Why are some people private?

I finally sat down today with my book editor’s notes on section one of my memoir manuscript that covers the years leading up to my son’s diagnosis with a brain tumor. My editor told me it would need a lot of work, and it does.

Often in her notes, my editor questioned why I kept so many of my feelings inside me, how I could have kept my fear and despair and frustration private. She wondered why I reacted or didn’t react the way I did. “The reader will want to know,” she said.

I’m beginning to understand just how much readers will want to know, and I’m getting nervous. I’m nervous because I instinctively keep many of my deepest thoughts private, because the thought of sharing on a deeper level makes my heart pound. And because I don’t know the answer.

I don’t know me very well.

Why am I so private?

Part of it is being an introvert. Introverts generally guard their privacy.

I’ve known for many years I was an introvert, and I dabbled in trying to understand more deeply what this meant. But when my book editor asked her probing questions on behalf of future readers, I didn’t understand how much my need for solitude went hand-in-hand with my need for privacy.

If you want to get deep in the introvert weeds, in Myers-Briggs personality theory parlance, I’m an INFJ. Read here for more detail, about this test to help individuals understand the strengths and weaknesses of their unique personalities.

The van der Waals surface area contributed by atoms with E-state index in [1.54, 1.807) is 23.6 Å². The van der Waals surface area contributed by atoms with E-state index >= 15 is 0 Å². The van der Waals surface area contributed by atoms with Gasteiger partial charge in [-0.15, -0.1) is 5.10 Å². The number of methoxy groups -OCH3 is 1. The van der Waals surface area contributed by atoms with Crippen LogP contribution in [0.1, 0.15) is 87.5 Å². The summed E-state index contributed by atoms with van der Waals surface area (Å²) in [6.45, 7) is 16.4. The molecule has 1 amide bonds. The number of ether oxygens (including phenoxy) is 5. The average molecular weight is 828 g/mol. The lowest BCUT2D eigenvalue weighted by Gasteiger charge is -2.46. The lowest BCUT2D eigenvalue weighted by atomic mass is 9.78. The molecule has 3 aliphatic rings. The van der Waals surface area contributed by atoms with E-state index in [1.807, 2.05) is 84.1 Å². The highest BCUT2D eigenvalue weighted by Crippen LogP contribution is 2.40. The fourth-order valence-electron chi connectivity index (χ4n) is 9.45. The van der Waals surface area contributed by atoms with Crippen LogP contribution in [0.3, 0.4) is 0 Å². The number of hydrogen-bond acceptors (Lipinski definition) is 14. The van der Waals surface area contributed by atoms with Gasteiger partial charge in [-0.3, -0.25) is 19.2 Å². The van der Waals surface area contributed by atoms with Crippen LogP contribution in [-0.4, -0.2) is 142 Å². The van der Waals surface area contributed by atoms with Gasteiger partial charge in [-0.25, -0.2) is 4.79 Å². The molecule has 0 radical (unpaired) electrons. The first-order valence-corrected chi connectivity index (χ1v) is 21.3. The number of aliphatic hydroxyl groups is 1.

But for a quick understanding of the initials:

I for Introvert (as opposed to extrovert).

N for iNtuitive (as opposed to sensory).

F for Feeling (as opposed to thinking).

J for Judging (as opposed to perceiving).

INFJs like me may find it difficult to open up and be vulnerable about our struggles.

I know it’s more complicated than just being an introvert. It has to do with being a people-pleaser, and my upbringing, relationships, and self-doubt. I have some digging to do. I want to know, and you, as my reader, will want to know.

So I’m going on a limb to say I promise I will figure this out, and I will tell you, here, as the pages of my blog unfold, and in my someday memoir you can read.

I don’t know myself as well as I’d like today, or 31 years ago when I was a new mom.

But I’ll figure it out, and I hope you’ll weather the storm with me.

Author

  • An emerging writer in upstate, NY, Karen DeBonis tells her story on her website, in publications like the NY Times, (a Tiny Love Story), in her “Become Emboldened” projects, and elsewhere. "Growth: A Mother, Her Son, and the Brain Tumor They Survived" is Karen’s transformational memoir about the clash between her naive expectations of motherhood and her son's needs, which destroys her confidence and threatened her stability (Available for representation.)

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  1. Sheba Olenik on April 7, 2018 at 9:52 PM

    Of course, I’ll be here for you.
    Anytime.
    Don’t fret.
    I believe most people really don’t know themselves either.
    Life pushes and pulls us in directions we never thought we’d go.
    And then there are years of just going through the motions.
    Suddenly we wake up and wonder how did I get here? What do I really want?
    Where a am I going?
    We are all on a life journey or quest.

    Perhaps this is what happens when you get older, and empty nested.

    • Karen DeBonis on April 8, 2018 at 11:09 AM

      Sheba, that’s so beautiful. You never told me you were a writer, too! I think you’re right–not only am I questioning because of what I’m writing, but because I have the time now that the boys are gone and I’m not working (for pay. outside the house. lol). I am so glad to have you with me on this journey. Thank you!!